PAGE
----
Sirhan had an Iver Johnson Cadet eight-shot, .22-caliber revolver. Reports indicate up to 13 bullet holes were found in the crime scene.

According to the coroner, the fatal shot was also delivered at point-blank range behind Kennedy's right ear.

"Sirhan literally would have had to have had the gun here and would have had to have hit you," Moldea explained to Mike during the broadcast, lunging forward to recreate the move.

Eyewitnesses testified they never saw Sirhan get that close.

Now, in 2021, with Sirhan on the cusp of actually getting parole, KPIX News asked Moldea what he thought.

"My position is that Sirhan should never be released," responded the investigator.

Over the years, Moldea came to believe Sirhan acted alone, and that the extra bullet holes in the walls were misidentified by the police who were not forensics experts.

He also said that he arranged to have the security guard take a polygraph test from a top expert. Moldea told KPIX that the now deceased security guard passed with flying colors.

"He was an innocent man wrongly accused," remarked the journalist.

Moldea ended up interviewing Sirhan three times in prison. He said that his last interview convinced him that Sirhan was taking advantage of journalists and letting them concoct these theories.

Moldea's re-examination of the evidence led to the publication of his book, "The Killing of Robert F. Kennedy." He started the book convinced a second gunman shot the candidate but ended up with a different conclusion.

"If I had gone with the conspiracy thing, I would have been wrong," said Moldea.

Schrade strongly disagrees with Moldea. He wants to test fire the security guard's .22-caliber gun and compare those bullets to the ones admitted in court during Sirhan's trial.

When Sirhan's gun was re-fired in the 1970s, those bullets did not match the only intact one taken out of Kennedy.

Moldea had an explanation. He told KPIX 5 that he was able to interview a number of LAPD officers about the mismatch. The officers told Moldea that since they believed Sirhan acted alone, and that the assassination was an open and shut case; that many officers wanted a souvenir from this historic case.

They shot off Sirhan's gun multiple times to obtain a souvenir bullet. Moldea said the officers told him that all the multiple shots that passed thru the barrel of the gun changed the configuration of the barrel to such a degree that the bullets from the trial and the refiring would not match.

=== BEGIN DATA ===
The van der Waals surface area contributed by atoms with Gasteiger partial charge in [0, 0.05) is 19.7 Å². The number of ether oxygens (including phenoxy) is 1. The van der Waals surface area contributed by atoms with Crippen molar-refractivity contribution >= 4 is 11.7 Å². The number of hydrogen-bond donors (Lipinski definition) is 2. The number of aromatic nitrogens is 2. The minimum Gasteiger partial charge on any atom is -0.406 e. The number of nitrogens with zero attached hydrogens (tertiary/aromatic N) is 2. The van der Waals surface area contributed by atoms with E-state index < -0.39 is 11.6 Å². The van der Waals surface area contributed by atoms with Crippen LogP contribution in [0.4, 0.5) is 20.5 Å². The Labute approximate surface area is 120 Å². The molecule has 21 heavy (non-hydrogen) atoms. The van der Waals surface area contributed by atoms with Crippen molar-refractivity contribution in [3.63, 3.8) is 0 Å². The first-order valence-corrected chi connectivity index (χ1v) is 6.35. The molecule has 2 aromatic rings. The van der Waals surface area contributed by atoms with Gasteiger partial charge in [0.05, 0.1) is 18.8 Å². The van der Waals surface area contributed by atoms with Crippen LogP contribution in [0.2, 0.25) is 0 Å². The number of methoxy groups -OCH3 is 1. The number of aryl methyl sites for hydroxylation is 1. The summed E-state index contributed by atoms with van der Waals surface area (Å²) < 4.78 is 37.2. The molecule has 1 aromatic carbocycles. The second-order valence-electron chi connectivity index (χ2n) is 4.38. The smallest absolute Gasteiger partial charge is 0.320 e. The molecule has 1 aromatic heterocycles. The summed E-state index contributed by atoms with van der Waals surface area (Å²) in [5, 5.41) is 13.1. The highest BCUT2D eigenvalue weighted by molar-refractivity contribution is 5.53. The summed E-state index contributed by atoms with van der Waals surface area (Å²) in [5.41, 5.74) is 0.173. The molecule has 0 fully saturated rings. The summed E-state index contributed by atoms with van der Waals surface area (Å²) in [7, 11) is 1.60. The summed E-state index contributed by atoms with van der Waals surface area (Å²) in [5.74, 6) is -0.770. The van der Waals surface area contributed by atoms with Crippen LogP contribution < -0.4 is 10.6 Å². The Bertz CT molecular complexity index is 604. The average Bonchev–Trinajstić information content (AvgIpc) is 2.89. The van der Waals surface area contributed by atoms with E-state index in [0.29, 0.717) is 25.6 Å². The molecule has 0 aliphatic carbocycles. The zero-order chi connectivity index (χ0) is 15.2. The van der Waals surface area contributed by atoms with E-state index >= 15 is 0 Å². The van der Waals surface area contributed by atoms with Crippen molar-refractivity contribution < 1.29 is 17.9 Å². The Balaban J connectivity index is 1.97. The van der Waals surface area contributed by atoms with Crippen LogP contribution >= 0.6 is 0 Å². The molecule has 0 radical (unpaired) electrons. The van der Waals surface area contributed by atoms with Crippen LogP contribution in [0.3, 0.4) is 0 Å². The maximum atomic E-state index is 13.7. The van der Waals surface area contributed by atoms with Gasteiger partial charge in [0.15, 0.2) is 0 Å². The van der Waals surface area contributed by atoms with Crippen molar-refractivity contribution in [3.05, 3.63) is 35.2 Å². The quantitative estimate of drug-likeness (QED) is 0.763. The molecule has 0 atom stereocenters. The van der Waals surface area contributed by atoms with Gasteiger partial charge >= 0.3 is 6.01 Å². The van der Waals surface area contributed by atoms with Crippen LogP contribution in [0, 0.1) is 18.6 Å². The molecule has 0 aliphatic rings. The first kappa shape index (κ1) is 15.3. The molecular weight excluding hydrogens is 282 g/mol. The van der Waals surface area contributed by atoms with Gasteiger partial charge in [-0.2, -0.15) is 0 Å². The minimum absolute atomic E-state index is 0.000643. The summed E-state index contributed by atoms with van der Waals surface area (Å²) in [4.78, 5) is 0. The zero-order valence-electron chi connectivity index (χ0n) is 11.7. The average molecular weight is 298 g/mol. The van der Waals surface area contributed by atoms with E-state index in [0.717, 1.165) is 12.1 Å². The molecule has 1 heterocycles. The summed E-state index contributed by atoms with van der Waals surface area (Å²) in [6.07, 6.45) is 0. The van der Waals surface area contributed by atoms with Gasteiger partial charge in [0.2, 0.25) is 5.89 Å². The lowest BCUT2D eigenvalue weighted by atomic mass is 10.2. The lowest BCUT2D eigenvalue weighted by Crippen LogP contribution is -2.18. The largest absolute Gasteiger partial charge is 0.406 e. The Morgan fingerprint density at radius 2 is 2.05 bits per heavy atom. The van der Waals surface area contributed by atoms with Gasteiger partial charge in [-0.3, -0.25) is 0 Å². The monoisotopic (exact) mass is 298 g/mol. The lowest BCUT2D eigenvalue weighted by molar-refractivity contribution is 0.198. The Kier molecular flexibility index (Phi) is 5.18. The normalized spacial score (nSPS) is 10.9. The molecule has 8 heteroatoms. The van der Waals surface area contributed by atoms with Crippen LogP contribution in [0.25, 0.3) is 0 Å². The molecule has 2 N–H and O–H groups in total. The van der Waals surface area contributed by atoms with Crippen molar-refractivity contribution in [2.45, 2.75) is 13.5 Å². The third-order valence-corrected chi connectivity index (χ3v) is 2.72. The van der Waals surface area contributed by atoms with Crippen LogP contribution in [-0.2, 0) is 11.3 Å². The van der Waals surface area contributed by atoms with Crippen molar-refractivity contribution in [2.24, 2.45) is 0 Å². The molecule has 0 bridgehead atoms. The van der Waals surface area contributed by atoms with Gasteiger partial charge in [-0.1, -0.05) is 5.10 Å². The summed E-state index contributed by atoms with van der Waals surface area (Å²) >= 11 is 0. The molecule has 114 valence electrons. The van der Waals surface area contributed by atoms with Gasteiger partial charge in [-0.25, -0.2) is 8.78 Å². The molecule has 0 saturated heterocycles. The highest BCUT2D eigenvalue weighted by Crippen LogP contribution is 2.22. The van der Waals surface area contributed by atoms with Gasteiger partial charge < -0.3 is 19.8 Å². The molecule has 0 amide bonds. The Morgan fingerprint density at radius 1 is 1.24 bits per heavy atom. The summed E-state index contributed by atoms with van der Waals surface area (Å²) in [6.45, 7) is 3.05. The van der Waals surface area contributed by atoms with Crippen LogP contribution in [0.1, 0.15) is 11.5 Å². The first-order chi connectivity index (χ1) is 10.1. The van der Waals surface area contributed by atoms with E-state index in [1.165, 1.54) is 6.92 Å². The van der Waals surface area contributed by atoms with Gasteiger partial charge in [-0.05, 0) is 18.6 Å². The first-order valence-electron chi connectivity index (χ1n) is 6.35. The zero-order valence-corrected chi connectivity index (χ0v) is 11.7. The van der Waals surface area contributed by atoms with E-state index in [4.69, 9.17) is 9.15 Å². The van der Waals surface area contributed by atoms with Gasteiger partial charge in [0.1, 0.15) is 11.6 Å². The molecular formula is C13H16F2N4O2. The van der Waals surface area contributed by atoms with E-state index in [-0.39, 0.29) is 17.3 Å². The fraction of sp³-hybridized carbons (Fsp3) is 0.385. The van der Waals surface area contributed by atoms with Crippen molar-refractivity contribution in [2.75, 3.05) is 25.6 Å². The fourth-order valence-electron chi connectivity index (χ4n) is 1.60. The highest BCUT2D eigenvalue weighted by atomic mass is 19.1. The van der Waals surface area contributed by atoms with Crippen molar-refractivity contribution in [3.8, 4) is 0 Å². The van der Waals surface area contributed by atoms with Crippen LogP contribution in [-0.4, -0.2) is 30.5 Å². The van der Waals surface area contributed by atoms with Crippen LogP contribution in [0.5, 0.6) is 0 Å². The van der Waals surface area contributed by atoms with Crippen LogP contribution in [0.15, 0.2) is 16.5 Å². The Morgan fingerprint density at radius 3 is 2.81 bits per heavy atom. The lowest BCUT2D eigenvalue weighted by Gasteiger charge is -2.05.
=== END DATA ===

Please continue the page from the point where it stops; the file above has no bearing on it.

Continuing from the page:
As for Sirhan's possible release, the Kennedy family is also divided.

RFK's widow and six of nine surviving children oppose Sirhan's parole.

"They are totally wrong and their father would be very upset with them. He was a man of justice," said Schade.

Two other children, including Bobby Kennedy Jr., believe Sirhan should be released. That stunned Moldea.

"I said, 'Bobby this is the guy who killed your dad." But he insisted that Sirhan was innocent," recounted the journalist.

As for Sirhan, he accepts responsibility for having caused RFK's death, but continues to claim he does not remember the shooting.

During the August parole hearing, he said he "probably caused the whole incident" through his gun or other guns.

The LAPD opposes his release.

The two-member parole panel decided that Sirhan no longer poses a threat or danger to society in part because he has shown remorse and because he is an elderly man with multiple health problems. The panel noted how he has undergone therapy for anger management and attends AA meetings.

Sirhan has testified that he downed four alcoholic beverages known as a "Tom Collins" the night of the shooting.

Sirhan may also now benefit from a new California law that requires parole boards be more lenient to youthful offenders who committed the crime when they were 25 years of age or younger. Sirhan was 24 when RFK was assassinated.

There is a 120-day review period by the parole board, and then the California Governor's office follows every parole suitability finding.

After the review period, Governor Gavin Newsom may take one of five actions: reverse, uphold, modify the decision, send it to the full board for reconsideration, or take no action.

The California State Archives, Office of the Secretary of State is now home to the LAPD records of the Robert F. Kennedy Assassination Records. KPIX would like to thank archivist Beth Behnam for her assistance in retrieving critical pieces of evidence presented during Sirhan's 1969 trial so it could be captured by our cameras.